CHRIS DODD is summoning up the spirit of JFK.
Speaking Saturday in front of Nashua City Hall, where Kennedy kicked off his 1960 presidential campaign, Dodd proposed a sweeping national service program, starting with high school and extending through retirement.
His own time as a Peace Corps volunteer in the Dominican Republic changed his life, says Dodd, who plans to make national service a signature idea of his presidential campaign. He and thousands like him volunteered because, all those long decades ago, a dynamic young president asked them to think beyond themselves. It's time for America to re-establish that ethic, he says.
It's fascinating watching Dodd, now 63, try to claim the Kennedy mantle, for this reason. Although he's invoking JFK, the Kennedy Dodd really calls to mind is EMK -- that is, Edward Moore Kennedy. Like his close friend Ted, Dodd is a fixture in the Senate, a respected member of the body where he has served Connecticut since 1981, a man who has US senator stamped into his manner, speaking style, and indeed, very appearance.
So how can he get voters to see him as a prospective president?
Proven experience and big ideas, Dodd says.
"People are looking for boldness," he tells me. "They are really tired of the small bore politics, and they want some big ideas, whether it is on Iraq or energy policy . . . not just skating along where it is kind of pablum on this stuff."
As a candidate, Dodd, who voted for the 2002 Iraq war resolution, has come to advocate a quick end to US involvement there. An opponent of the surge, he calls for a March 2008 deadline for US troop withdrawal, and voted against the recent timeline-free war appropriation.
What if the result of US withdrawal is a more intense conflict between the Shia and Sunni?
"Well, then, that's it," he replies. "I can't solve every problem known to mankind. There are times, frankly, when . . . there's not a treasury deep enough or an army big enough to solve the problem."
On the environment, he advocates a 50-miles-per-gallon standard by 2017, a cap-and-trade system for carbon dioxide emissions, and a $50 billion carbon tax on polluting industries. Yes, that tax will raise gasoline prices by 10 cents a gallon or so, but it's needed to accelerate the move toward alternative energy, he says.
A full healthcare plan will be coming soon, aides say.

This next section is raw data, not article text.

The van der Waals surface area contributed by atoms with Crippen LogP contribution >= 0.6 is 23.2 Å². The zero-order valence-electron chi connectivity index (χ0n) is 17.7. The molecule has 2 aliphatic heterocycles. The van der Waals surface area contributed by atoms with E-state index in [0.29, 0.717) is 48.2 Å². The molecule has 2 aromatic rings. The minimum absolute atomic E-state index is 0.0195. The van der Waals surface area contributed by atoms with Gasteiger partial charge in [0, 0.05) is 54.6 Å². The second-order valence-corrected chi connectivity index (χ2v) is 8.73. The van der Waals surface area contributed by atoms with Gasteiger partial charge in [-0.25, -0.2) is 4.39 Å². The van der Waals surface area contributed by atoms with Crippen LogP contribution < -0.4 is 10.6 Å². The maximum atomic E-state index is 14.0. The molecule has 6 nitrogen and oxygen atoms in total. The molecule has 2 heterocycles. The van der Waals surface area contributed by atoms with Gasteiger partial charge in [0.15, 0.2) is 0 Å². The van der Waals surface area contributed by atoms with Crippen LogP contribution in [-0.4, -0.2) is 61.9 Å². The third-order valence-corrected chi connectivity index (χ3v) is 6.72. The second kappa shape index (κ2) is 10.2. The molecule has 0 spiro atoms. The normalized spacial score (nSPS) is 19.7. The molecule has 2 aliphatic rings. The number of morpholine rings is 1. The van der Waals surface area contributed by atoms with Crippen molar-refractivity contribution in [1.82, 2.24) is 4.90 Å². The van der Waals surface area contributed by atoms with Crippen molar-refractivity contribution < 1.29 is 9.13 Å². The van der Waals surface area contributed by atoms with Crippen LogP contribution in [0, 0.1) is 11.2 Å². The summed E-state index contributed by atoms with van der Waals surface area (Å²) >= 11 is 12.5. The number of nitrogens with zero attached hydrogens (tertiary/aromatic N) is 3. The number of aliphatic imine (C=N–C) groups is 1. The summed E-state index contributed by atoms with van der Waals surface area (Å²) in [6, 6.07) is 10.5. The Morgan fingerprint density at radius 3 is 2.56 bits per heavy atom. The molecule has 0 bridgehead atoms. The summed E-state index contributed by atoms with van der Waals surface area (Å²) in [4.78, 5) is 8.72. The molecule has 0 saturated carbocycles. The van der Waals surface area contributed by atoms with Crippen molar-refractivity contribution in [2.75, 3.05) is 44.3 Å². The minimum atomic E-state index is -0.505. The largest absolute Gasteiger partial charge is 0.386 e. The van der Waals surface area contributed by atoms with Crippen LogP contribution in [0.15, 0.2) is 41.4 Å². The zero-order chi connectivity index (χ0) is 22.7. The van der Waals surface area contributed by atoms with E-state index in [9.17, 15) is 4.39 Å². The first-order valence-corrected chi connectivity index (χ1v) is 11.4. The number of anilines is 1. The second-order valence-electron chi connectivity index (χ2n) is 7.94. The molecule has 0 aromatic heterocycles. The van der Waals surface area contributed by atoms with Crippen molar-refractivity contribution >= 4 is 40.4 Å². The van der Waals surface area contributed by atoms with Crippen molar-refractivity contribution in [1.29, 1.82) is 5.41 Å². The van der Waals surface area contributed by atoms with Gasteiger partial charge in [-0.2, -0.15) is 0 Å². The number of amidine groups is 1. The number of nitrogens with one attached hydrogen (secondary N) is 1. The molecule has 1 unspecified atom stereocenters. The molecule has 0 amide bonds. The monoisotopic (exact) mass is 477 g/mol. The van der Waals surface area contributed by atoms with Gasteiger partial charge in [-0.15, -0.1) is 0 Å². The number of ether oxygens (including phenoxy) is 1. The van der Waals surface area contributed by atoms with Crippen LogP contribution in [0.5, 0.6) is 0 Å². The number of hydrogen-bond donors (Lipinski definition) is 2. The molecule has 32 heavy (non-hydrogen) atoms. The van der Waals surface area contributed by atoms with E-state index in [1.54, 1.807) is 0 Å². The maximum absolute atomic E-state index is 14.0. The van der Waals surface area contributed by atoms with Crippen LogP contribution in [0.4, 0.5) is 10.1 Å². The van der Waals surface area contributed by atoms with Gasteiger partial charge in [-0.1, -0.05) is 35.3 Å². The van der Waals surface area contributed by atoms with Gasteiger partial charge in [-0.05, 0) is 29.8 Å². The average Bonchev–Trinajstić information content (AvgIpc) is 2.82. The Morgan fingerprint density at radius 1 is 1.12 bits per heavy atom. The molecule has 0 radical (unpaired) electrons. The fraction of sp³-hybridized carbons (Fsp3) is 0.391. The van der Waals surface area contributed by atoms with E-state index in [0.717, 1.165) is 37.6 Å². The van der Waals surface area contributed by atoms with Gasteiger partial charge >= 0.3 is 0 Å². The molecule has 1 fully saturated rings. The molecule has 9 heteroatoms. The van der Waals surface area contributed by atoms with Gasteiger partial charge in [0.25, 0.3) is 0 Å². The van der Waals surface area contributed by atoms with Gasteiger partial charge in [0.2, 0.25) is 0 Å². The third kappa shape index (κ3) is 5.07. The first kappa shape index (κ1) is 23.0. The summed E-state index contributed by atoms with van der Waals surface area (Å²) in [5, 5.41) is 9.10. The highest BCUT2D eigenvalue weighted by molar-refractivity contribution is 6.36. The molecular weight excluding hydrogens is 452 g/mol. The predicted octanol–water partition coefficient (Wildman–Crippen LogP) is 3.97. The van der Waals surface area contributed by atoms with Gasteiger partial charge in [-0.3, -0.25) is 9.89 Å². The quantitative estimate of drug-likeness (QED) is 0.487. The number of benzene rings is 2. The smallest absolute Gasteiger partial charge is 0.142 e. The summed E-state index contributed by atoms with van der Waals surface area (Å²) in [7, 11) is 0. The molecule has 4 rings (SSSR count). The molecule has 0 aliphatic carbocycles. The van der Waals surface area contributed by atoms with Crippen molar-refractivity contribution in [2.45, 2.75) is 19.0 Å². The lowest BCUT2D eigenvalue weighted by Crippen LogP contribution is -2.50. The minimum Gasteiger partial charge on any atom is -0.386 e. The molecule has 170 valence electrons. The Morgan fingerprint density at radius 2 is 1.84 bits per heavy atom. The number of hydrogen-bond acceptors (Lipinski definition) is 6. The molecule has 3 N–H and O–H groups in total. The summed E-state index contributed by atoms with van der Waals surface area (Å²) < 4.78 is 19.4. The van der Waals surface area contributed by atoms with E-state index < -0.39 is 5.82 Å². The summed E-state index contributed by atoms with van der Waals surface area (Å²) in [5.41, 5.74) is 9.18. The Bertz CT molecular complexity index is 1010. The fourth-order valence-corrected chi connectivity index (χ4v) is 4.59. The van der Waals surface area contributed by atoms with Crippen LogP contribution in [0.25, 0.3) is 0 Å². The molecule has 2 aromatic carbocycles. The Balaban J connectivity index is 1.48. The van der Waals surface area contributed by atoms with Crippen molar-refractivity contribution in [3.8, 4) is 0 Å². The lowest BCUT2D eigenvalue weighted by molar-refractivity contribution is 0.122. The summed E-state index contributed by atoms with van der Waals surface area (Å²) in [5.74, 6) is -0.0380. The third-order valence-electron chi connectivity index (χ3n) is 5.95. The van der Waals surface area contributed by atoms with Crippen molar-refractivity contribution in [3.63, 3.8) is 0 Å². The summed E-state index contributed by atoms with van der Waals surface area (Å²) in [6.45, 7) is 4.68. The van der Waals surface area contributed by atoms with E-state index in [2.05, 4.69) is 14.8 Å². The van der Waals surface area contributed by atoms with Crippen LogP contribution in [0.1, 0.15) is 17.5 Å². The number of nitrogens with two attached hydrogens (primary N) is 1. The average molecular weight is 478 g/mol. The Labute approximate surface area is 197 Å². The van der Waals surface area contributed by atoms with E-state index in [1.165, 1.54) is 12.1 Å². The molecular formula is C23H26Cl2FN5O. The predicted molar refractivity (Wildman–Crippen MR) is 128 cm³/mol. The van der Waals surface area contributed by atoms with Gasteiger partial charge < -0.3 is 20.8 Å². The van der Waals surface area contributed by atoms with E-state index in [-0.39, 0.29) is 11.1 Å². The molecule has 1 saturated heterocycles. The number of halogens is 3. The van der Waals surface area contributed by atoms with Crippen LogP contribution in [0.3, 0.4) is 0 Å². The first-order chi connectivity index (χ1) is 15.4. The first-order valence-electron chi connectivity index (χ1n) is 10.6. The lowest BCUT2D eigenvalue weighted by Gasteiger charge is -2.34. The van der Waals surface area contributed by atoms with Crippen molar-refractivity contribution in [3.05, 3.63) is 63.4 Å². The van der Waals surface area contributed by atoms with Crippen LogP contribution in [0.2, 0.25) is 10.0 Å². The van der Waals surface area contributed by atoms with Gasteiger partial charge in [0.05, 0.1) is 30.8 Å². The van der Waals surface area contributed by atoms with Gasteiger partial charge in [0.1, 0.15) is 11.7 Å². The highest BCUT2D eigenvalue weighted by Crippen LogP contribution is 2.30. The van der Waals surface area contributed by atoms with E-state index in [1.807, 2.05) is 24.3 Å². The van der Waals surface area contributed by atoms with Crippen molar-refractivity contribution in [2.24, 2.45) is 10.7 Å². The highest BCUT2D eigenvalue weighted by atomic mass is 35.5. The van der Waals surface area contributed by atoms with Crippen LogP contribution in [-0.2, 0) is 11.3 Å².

Then there's the $10 billion national service proposal he unveiled in Nashua : Requiring community work (compulsory volunteerism?) in high school, doubling the Peace Corps by 2011, dramatically increasing AmeriCorps, plus a "senior heroes" program to have retirees help in the schools.
The two Dodd events I attended on Saturday drew solid crowds, at least by usual standards for this stage of a campaign. Sixty or so gathered in Rick Katzenberg's Amherst backyard to hear the senator's pitch; those I talked to came away favorably impressed. (He even won over a John Edwards supporter.)
His speech in Nashua drew around 130, and again, got a generally good reception.
Not from everyone, however. Afterward, I met Dennis Ryder, now 77, who recalled being there for Kennedy's speech in 1960. As a young man who was not yet an American, "I went away all fired up from Kennedy," he recollected.
As an older man who now is a citizen, Ryder says Dodd's speech left him somewhat underwhelmed. With this country's trade imbalance, its fiscal problems, its lack of universal healthcare, he just doesn't see national service as a top concern. I relayed his reaction to Dodd -- and got a window into his view of country and community.
"There is something deeper going on than just the individual issues that need to be resolved," he said. "There is the overriding issue of who we are, where we are going as a people, and whether or not there is any kind of shared experience we have."
Recalling his own Peace Corps days, he concluded: "Why did I feel so damn good, why did I say yes to a guy" -- JFK -- "who said, why don't a bunch of you do something different?"
Watching Dodd reinforces something I've written before: Despite the fascination with Hillary Clinton and Barack Obama, the lesser known Democrats are more experienced, less packaged, and every bit as interesting.
They deserve a closer look -- and New Hampshire is just the place to give them one.
Scot Lehigh's e-mail address is firstname.lastname@example.org.